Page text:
*Not to discount Gore’s own current efforts to thwart climate change.

Want to see what the world might look like if our climate nightmares come true? The Age of Stupid premieres September 21/22.

Find out where it’s playing.

Find out what you can do to help.

no hunger

July 13, 2009

As someone who eats on a very regular basis, never in want of food, I cannot fathom what it is like to wonder where my next meal is coming from. When I am hungry, I go to the cupboard or refrigerator, where there is always food stocked from the farmers market or grocery store. I am fortunate to be able to rely on produce that comes from local farms, and have the luxury to buy fresh food that comes from other places in this country, like California.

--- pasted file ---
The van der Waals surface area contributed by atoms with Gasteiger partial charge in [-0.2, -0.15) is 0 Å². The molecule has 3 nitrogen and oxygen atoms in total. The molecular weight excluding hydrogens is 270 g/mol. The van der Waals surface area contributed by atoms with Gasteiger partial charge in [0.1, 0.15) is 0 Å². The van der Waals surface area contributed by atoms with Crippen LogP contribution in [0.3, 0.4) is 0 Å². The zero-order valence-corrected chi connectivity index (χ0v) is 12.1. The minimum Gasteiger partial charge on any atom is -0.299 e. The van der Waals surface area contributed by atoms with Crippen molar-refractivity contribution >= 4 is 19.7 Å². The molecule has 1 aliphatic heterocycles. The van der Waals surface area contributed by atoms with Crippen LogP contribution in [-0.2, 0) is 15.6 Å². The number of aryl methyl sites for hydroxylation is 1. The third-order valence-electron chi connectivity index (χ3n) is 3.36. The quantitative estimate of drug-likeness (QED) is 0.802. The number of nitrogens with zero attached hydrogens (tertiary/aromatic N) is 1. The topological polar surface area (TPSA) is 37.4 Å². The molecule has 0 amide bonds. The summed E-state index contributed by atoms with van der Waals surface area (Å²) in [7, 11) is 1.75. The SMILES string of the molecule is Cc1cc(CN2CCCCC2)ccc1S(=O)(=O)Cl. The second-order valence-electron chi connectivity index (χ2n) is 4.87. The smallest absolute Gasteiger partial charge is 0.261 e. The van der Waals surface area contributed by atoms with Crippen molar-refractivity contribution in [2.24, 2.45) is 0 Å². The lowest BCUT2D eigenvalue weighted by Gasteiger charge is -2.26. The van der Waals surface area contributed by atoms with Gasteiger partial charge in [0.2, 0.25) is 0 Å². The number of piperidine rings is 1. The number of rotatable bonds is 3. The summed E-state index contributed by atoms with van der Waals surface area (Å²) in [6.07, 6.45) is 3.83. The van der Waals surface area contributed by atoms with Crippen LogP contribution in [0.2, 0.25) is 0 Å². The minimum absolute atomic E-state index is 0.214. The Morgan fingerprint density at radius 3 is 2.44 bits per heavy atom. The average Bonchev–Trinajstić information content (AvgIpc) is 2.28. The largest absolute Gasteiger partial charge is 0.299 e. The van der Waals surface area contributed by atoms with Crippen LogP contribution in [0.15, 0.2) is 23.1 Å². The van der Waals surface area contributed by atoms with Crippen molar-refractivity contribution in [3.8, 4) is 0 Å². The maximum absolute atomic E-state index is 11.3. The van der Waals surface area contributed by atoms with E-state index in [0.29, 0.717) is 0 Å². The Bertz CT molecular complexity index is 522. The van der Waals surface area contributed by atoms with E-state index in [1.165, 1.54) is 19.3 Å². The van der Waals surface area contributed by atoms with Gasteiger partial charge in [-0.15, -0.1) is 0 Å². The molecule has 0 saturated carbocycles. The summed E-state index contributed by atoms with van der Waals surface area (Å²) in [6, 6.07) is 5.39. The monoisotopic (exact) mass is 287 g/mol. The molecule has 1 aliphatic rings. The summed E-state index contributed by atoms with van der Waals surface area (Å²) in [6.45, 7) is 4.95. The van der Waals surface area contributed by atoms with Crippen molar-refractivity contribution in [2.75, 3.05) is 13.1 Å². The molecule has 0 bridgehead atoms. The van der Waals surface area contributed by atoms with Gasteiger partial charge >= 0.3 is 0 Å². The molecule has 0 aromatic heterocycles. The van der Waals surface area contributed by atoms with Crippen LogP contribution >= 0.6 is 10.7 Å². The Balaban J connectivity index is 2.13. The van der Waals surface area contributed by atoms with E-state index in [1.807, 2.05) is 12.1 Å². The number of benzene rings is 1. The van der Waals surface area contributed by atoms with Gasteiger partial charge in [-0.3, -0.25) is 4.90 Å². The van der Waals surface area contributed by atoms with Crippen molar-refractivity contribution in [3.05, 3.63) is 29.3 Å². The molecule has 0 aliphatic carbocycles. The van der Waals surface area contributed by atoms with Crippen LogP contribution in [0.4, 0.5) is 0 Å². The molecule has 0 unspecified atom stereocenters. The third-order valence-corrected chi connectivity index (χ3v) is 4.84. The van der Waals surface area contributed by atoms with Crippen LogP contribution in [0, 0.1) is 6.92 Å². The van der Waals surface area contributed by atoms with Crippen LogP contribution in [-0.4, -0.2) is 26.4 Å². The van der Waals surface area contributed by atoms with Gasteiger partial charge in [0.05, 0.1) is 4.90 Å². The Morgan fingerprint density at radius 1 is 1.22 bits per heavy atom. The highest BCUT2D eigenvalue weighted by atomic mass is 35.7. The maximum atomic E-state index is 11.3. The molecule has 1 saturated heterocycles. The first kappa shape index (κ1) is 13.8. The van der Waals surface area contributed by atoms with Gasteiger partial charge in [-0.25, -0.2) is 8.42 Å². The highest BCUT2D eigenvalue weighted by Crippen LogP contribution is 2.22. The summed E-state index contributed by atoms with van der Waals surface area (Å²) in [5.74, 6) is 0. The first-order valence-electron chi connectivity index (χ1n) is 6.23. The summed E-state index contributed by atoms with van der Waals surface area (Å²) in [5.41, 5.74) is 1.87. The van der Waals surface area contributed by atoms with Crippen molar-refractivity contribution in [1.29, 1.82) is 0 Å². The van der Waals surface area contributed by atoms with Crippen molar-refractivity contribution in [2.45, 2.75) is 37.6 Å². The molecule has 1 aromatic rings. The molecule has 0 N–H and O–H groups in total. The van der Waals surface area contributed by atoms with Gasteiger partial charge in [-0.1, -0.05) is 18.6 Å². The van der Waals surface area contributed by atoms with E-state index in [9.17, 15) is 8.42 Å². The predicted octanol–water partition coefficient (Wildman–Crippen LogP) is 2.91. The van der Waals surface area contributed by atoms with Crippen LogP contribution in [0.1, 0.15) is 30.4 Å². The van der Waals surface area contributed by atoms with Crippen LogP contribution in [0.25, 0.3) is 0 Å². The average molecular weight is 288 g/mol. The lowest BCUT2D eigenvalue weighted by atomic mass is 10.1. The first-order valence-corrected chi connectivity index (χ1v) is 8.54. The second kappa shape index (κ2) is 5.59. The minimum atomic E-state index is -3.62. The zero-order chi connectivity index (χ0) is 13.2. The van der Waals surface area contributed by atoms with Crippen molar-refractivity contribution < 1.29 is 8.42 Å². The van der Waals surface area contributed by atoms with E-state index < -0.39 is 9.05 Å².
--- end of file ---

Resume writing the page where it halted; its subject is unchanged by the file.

I recently read a post on elephant journal of a woman who, after returning to the US from a long sojourn in India, visited a supermarket. She literally wept at the bounty around her. We should all be so fortunate to realize the abundance we have.

For millions of children around the world, there is no bounty. There is no corner store, no fruit stand, no supermarket. There is only hunger.

The Food and Agriculture Organization (FAO) recently reported that there are now over 1 billion people worldwide going hungry. Acute malnutrition affects 55 million children globally, resulting in 5 million childhood deaths every year (one child every six seconds). This is a predictable and preventable condition.